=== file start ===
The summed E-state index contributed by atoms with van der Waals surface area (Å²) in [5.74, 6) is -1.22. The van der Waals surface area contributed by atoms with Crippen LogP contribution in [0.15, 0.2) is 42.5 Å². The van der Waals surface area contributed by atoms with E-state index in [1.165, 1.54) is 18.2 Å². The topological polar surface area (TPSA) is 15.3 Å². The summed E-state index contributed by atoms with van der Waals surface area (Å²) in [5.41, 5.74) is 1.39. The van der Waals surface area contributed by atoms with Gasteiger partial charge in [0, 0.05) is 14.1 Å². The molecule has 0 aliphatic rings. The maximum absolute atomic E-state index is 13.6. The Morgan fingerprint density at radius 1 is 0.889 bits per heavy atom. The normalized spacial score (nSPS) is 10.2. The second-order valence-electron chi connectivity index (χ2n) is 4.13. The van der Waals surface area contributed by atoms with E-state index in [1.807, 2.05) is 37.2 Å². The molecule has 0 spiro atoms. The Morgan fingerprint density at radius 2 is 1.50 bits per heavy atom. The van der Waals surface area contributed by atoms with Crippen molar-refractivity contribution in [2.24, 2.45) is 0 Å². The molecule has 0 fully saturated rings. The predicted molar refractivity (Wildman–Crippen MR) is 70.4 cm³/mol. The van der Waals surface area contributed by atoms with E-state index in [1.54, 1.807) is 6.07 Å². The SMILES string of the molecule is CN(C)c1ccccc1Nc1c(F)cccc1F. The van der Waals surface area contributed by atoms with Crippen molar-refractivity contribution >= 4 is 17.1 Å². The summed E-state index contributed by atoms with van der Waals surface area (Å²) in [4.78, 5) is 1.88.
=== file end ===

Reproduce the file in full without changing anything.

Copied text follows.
The summed E-state index contributed by atoms with van der Waals surface area (Å²) in [5.74, 6) is -1.22. The van der Waals surface area contributed by atoms with Crippen LogP contribution in [0.15, 0.2) is 42.5 Å². The van der Waals surface area contributed by atoms with E-state index in [1.165, 1.54) is 18.2 Å². The topological polar surface area (TPSA) is 15.3 Å². The summed E-state index contributed by atoms with van der Waals surface area (Å²) in [5.41, 5.74) is 1.39. The van der Waals surface area contributed by atoms with Gasteiger partial charge in [0, 0.05) is 14.1 Å². The molecule has 0 aliphatic rings. The maximum absolute atomic E-state index is 13.6. The Morgan fingerprint density at radius 1 is 0.889 bits per heavy atom. The normalized spacial score (nSPS) is 10.2. The second-order valence-electron chi connectivity index (χ2n) is 4.13. The van der Waals surface area contributed by atoms with E-state index in [1.807, 2.05) is 37.2 Å². The molecule has 0 spiro atoms. The Morgan fingerprint density at radius 2 is 1.50 bits per heavy atom. The van der Waals surface area contributed by atoms with Crippen molar-refractivity contribution in [2.24, 2.45) is 0 Å². The molecule has 0 fully saturated rings. The predicted molar refractivity (Wildman–Crippen MR) is 70.4 cm³/mol. The van der Waals surface area contributed by atoms with E-state index in [1.54, 1.807) is 6.07 Å². The SMILES string of the molecule is CN(C)c1ccccc1Nc1c(F)cccc1F. The van der Waals surface area contributed by atoms with Crippen molar-refractivity contribution >= 4 is 17.1 Å². The summed E-state index contributed by atoms with van der Waals surface area (Å²) in [4.78, 5) is 1.88.